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PHOTO ESSAY
Year : 2021  |  Volume : 1  |  Issue : 3  |  Page : 433-434

Photic and postprandial amaurosis in Takayasu arteritis


Department of Ophthalmology, Tirunelveli Medical College Hospital, Tirunelveli, Tamil Nadu, India

Date of Submission06-Oct-2020
Date of Acceptance23-Feb-2021
Date of Web Publication02-Jul-2021

Correspondence Address:
Dr. Thendral Velmurugan
Department of Ophthalmology, Tirunelveli Medical College Hospital, Tirunelveli, Tamil Nadu, India
India
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Source of Support: None, Conflict of Interest: None


DOI: 10.4103/ijo.IJO_3175_20

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  Abstract 


Keywords: Central Retinal Artery Occlusion, photic amaurosis, postprandial amaurosis, takayasu arteritis


How to cite this article:
Anandhi J, Velmurugan T, Chellapandi G. Photic and postprandial amaurosis in Takayasu arteritis. Indian J Ophthalmol Case Rep 2021;1:433-4

How to cite this URL:
Anandhi J, Velmurugan T, Chellapandi G. Photic and postprandial amaurosis in Takayasu arteritis. Indian J Ophthalmol Case Rep [serial online] 2021 [cited 2021 Jul 26];1:433-4. Available from: https://www.ijoreports.in/text.asp?2021/1/3/433/320111



A 31-year-old female presented with transient loss of vision lasting 10 min in both the eyes. The defective vision was transient lasting about 5–10 min at least once a day for about a month. It was aggravated by walking, exposure to bright light, and postprandially. On general examination, pulses and BP were not palpable in both the upper limbs and normal in both lower limbs. On ocular examination, visual acuity was RE-5/60 and LE-3/60. Pupils were 5 mm in size sluggishly reacting to light. Fundus examination showed a normal disc with cattle trucking of vessels in all the quadrants and no cherry red spot. A provisional diagnosis of impending CRAO in both eyes secondary to Takayasu arteritis was made. Oral prednisolone and aspirin were started. FFA showed increased arm to retina circulation time, delayed A–V transit time, and microaneurysms in the mid-periphery [Figure 1]. She complained of loss of vision on exposure to the fundus camera, which lasted for 60 s. Macaroni sign (homogenous and moderately echogenic circumferential thickening) was seen in the common carotid arteries on Doppler [Figure 2]. CT angiography showed collaterals in the circle of Willis [Figure 3]. MRI brain was normal. Further investigation revealed type-IIb Takayasu arteritis (TA).[1] The Best corrected visual acuity (BCVA) improved to 6/18 in both the eyes on day 7 and 6/9 by day 30.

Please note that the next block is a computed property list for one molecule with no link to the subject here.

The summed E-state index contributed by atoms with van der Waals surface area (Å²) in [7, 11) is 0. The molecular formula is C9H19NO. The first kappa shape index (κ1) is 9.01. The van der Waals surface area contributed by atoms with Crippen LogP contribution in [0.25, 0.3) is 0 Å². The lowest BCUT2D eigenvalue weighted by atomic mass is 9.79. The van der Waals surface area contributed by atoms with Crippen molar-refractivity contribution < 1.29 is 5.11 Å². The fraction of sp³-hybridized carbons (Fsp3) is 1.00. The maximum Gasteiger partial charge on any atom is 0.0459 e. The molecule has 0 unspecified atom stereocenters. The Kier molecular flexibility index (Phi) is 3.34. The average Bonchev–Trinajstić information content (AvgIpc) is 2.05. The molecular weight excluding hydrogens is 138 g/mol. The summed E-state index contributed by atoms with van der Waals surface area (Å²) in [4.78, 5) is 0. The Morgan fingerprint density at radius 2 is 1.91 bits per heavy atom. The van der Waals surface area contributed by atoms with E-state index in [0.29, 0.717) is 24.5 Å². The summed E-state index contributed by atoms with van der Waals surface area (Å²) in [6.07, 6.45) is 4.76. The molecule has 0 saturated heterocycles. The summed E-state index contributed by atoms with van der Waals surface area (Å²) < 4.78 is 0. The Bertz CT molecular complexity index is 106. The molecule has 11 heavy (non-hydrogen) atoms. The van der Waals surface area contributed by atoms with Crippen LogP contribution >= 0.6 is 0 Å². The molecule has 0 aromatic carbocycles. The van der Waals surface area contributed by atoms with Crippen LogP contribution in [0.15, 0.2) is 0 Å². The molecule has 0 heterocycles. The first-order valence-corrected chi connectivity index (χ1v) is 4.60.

Figure 1: (a) Fundus photograph showing cattle trucking of vessels, (b) FFA showing prolonged arm–retinal circulation time, and (c) late phase showing microaneurysm in all quadrants

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Figure 2: Carotid Doppler of common carotid artery showing macaroni sign suggestive of Takayasu arteritis

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Figure 3: CT angiography showing concentric thickening of both common carotid arteries, complete occlusion of left subclavian artery, thinning of the left vertebral artery

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  Discussion Top


Photic amaurosis occurs when there is an increased metabolic demand in the photoreceptors which exceeds the ability to oxygenate due to circulatory compromise. Postprandial amaurosis occurs because of the diversion of blood flow to GI tract.[2] The dilated sluggishly reacting pupil has been described as “tonic pupil” [Figure 4] resulting from chronic ischemia of sphincter.[3] Photic and postprandial amaurosis are unique symptoms which have been less frequently reported in the literature. The timely diagnosis and initiation of corticosteroids prevented bilateral CRAO in our patient.
Figure 4: Tonic pupil

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Declaration of patient consent

The authors certify that they have obtained all appropriate patient consent forms. In the form the patient(s) has/have given his/her/their consent for his/her/their images and other clinical information to be reported in the journal. The patients understand that their names and initials will not be published and due efforts will be made to conceal their identity, but anonymity cannot be guaranteed.

Financial support and sponsorship

Nil.

Conflicts of interest

There are no conflicts of interest.



 
  References Top

1.
Nastri MV, Baptista LP, Baroni RH, Blasbalg R, de Avila LF, Leite CC, et al. Gadolinium-enhanced three-dimensional MR angiography of Takayasu arteritis. Radiographics 2004;24:773-86.  Back to cited text no. 1
    
2.
Gatt M, MacFie J, Anderson ADG, Howell G, Reddy BS, Suppiah A, et al. Changes in superior mesenteric artery blood flow after oral, enteral, and parenteral feeding in humans. Crit Care Med 2009;37:171-6.  Back to cited text no. 2
    
3.
Matalia J, Kasturi N, Anaspure HD, Shetty BK. Tonic pupil, anterior ischemic optic neuropathy in a teenager with Takayasu arteritis. Can J Ophthalmol 2013;48:e159-63.  Back to cited text no. 3
    


    Figures

  [Figure 1], [Figure 2], [Figure 3], [Figure 4]



 

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